Denmark’s partial reinstatement of border controls on the crossing from Germany and Sweden (by bridge) have probably disturbed the European commission more than the similar restrictions that France imposed on its border with Italy following the unrest in North Africa. In the French case, one could define the issue as a temporary emergency and even, with a stretch, find a legal basis in the Schengen treaty.
Denmark currently insists that it will carry out spot checks of cars and passports by stationing customs officers and video crammer at the borders. This presents a different sort of a challenge because it smacks of permanence. This is what the European Commission meant when its head, Jose Barroso, wrote Danish Prime Minister Lars Rasmussen that the Danish plans contravened Denmark’s commitments to the union. He said they were being done in an “intensive and permanent” way.
Cecilia Malmstrom, EU Commissioner for Home Affairs, was also worried about the “permanent and visible customs control at all Danish borders”. The commission threatens action against Denmark if upon review it emerges that Denmark flouted the EU rules.
In addition to being permanent ,the Danish measures are unilateral. They also appear to be the price that the coalition is paying to the Danish People’s party. This Eurosceptic party has scored an electoral breakthrough, allowing it to influence coalitions or act as a political deterrent even when outside the coalition. A similar situation exists in kindred parties in Sweden and Finland.
Denmark has replied that it needs the re-imposition of border controls to check crime. It said that the European Union could no longer take an ostrich-like approach to the shortcomings of open frontiers. Denmark received support from Italy that has recently chafed about Brussels’ indifference to Italy’s refugee problems. A member of Silvio Berlusconi’s People’s Freedom Party claims “we are trying to work a solution out by ourselves because there is no burden sharing.”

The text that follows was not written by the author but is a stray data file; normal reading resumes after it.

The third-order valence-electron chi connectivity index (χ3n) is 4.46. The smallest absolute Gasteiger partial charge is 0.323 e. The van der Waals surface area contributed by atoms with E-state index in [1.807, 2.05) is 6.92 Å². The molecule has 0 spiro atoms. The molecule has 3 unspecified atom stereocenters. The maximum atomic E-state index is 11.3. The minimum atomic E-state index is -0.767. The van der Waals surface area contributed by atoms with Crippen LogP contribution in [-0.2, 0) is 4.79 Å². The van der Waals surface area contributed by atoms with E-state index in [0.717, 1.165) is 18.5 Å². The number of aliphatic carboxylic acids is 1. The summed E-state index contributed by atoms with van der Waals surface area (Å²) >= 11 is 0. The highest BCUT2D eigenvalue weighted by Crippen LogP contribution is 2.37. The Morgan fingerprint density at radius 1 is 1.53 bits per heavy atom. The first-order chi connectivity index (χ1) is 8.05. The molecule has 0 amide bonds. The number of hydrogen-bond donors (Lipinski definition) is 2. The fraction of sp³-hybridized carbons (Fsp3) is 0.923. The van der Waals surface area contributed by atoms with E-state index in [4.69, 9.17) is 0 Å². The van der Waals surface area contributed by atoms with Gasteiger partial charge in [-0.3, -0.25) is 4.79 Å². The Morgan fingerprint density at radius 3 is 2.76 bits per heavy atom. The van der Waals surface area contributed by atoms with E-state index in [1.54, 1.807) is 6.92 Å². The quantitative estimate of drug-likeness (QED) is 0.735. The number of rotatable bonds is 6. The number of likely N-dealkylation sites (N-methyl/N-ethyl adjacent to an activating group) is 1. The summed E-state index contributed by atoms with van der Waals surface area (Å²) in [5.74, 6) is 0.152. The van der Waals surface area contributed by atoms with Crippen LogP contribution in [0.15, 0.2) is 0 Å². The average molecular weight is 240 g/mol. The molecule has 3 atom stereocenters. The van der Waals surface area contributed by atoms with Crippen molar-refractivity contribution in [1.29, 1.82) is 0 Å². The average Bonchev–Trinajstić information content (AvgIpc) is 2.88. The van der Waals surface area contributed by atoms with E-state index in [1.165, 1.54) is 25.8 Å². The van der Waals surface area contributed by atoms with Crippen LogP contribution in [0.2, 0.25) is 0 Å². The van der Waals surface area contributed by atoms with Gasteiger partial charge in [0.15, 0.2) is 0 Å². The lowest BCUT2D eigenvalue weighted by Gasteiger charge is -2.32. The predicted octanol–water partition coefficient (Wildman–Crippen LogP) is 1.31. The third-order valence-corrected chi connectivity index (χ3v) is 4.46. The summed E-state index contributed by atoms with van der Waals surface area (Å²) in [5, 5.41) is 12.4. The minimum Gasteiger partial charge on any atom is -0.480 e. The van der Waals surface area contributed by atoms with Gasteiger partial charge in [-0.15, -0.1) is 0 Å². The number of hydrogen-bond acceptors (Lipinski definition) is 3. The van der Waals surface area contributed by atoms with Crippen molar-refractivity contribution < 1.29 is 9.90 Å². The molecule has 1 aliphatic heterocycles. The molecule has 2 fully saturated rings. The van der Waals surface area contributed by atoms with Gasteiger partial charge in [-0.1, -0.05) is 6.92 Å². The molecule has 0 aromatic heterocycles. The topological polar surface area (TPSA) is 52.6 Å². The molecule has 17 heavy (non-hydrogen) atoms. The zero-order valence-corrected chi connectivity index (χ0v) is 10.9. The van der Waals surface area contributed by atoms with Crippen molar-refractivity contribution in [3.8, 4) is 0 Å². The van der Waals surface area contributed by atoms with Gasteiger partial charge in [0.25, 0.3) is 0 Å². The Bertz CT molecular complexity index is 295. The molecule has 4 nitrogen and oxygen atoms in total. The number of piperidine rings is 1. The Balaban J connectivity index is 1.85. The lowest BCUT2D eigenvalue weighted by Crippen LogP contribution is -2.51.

Another headache for the commission is that the Danish measures at least according to the Danish People’s Party are directed against Eastern Europeans accused of drug smuggling and illegal immigration. The Danish position is that these are anticrime measures and not compulsory passport checks as not every person passing through is stopped.
Although is not formally part of the EU, Switzerland had adopted the Schengen scheme of open borders. Now, however, billionaire Christoph Blocher of the Swiss People’s party on the right wants his country to reimpose border controls as a way of dampening down immigration to Switzerland, which he regards as too high.
The Euro and the Schengen Agreement are the most visible landmarks of European unity. Both are currently under assault. If one of them is breached it would represent a severe loss of prestige for the EU. If both were to succumb the damage could prove incalculable.
Source material can be found at this site.